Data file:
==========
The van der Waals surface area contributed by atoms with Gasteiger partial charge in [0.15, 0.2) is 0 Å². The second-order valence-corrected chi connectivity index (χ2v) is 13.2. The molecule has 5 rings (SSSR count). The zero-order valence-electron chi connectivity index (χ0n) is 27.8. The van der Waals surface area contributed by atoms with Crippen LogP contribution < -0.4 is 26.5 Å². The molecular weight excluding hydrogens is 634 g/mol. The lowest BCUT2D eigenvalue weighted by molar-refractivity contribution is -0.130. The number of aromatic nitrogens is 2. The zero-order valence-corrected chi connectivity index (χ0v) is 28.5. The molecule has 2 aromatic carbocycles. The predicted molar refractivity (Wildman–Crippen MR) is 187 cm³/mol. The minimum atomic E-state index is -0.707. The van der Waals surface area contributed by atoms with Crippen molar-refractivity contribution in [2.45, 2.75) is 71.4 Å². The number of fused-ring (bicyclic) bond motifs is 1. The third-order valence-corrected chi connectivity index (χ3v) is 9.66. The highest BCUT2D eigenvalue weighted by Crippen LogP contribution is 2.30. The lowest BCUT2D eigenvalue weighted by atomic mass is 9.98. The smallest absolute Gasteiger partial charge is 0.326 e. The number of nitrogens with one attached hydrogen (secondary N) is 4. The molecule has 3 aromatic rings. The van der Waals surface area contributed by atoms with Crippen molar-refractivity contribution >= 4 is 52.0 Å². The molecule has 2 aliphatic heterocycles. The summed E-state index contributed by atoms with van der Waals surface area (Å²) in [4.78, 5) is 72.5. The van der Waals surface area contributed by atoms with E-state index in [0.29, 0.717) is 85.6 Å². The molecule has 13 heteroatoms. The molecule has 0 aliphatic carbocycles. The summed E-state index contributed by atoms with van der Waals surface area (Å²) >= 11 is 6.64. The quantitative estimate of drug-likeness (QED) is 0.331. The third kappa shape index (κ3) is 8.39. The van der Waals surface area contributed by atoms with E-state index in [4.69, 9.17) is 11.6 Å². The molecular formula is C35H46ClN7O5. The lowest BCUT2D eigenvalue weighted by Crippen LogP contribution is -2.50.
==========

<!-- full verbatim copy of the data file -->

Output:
The van der Waals surface area contributed by atoms with Gasteiger partial charge in [0.15, 0.2) is 0 Å². The second-order valence-corrected chi connectivity index (χ2v) is 13.2. The molecule has 5 rings (SSSR count). The zero-order valence-electron chi connectivity index (χ0n) is 27.8. The van der Waals surface area contributed by atoms with Crippen LogP contribution < -0.4 is 26.5 Å². The molecular weight excluding hydrogens is 634 g/mol. The lowest BCUT2D eigenvalue weighted by molar-refractivity contribution is -0.130. The number of aromatic nitrogens is 2. The zero-order valence-corrected chi connectivity index (χ0v) is 28.5. The molecule has 2 aromatic carbocycles. The predicted molar refractivity (Wildman–Crippen MR) is 187 cm³/mol. The minimum atomic E-state index is -0.707. The van der Waals surface area contributed by atoms with Crippen molar-refractivity contribution in [2.45, 2.75) is 71.4 Å². The number of fused-ring (bicyclic) bond motifs is 1. The third-order valence-corrected chi connectivity index (χ3v) is 9.66. The highest BCUT2D eigenvalue weighted by Crippen LogP contribution is 2.30. The lowest BCUT2D eigenvalue weighted by atomic mass is 9.98. The smallest absolute Gasteiger partial charge is 0.326 e. The number of nitrogens with one attached hydrogen (secondary N) is 4. The molecule has 3 aromatic rings. The van der Waals surface area contributed by atoms with Crippen molar-refractivity contribution >= 4 is 52.0 Å². The molecule has 2 aliphatic heterocycles. The summed E-state index contributed by atoms with van der Waals surface area (Å²) in [4.78, 5) is 72.5. The van der Waals surface area contributed by atoms with E-state index in [0.29, 0.717) is 85.6 Å². The molecule has 13 heteroatoms. The molecule has 0 aliphatic carbocycles. The summed E-state index contributed by atoms with van der Waals surface area (Å²) >= 11 is 6.64. The quantitative estimate of drug-likeness (QED) is 0.331. The third kappa shape index (κ3) is 8.39. The van der Waals surface area contributed by atoms with E-state index in [4.69, 9.17) is 11.6 Å². The molecular formula is C35H46ClN7O5. The lowest BCUT2D eigenvalue weighted by Crippen LogP contribution is -2.50.